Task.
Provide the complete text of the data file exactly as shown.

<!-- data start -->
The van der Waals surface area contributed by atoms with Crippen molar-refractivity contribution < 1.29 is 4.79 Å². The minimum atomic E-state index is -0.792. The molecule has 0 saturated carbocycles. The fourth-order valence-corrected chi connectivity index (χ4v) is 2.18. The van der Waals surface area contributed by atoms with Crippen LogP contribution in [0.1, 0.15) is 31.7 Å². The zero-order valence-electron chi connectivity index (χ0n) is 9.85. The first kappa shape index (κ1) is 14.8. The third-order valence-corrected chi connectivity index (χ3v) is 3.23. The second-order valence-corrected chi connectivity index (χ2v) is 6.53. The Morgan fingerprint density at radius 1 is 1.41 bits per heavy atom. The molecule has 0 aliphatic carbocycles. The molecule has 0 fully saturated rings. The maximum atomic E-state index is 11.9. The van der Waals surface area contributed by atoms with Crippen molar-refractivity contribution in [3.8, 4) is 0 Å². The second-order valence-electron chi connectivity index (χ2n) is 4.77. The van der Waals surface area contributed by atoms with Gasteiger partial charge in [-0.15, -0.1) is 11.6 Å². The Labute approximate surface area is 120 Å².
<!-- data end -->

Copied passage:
The van der Waals surface area contributed by atoms with Crippen molar-refractivity contribution < 1.29 is 4.79 Å². The minimum atomic E-state index is -0.792. The molecule has 0 saturated carbocycles. The fourth-order valence-corrected chi connectivity index (χ4v) is 2.18. The van der Waals surface area contributed by atoms with Crippen LogP contribution in [0.1, 0.15) is 31.7 Å². The zero-order valence-electron chi connectivity index (χ0n) is 9.85. The first kappa shape index (κ1) is 14.8. The third-order valence-corrected chi connectivity index (χ3v) is 3.23. The second-order valence-corrected chi connectivity index (χ2v) is 6.53. The Morgan fingerprint density at radius 1 is 1.41 bits per heavy atom. The molecule has 0 aliphatic carbocycles. The molecule has 0 fully saturated rings. The maximum atomic E-state index is 11.9. The van der Waals surface area contributed by atoms with Crippen molar-refractivity contribution in [3.8, 4) is 0 Å². The second-order valence-electron chi connectivity index (χ2n) is 4.77. The van der Waals surface area contributed by atoms with Gasteiger partial charge in [-0.15, -0.1) is 11.6 Å². The Labute approximate surface area is 120 Å².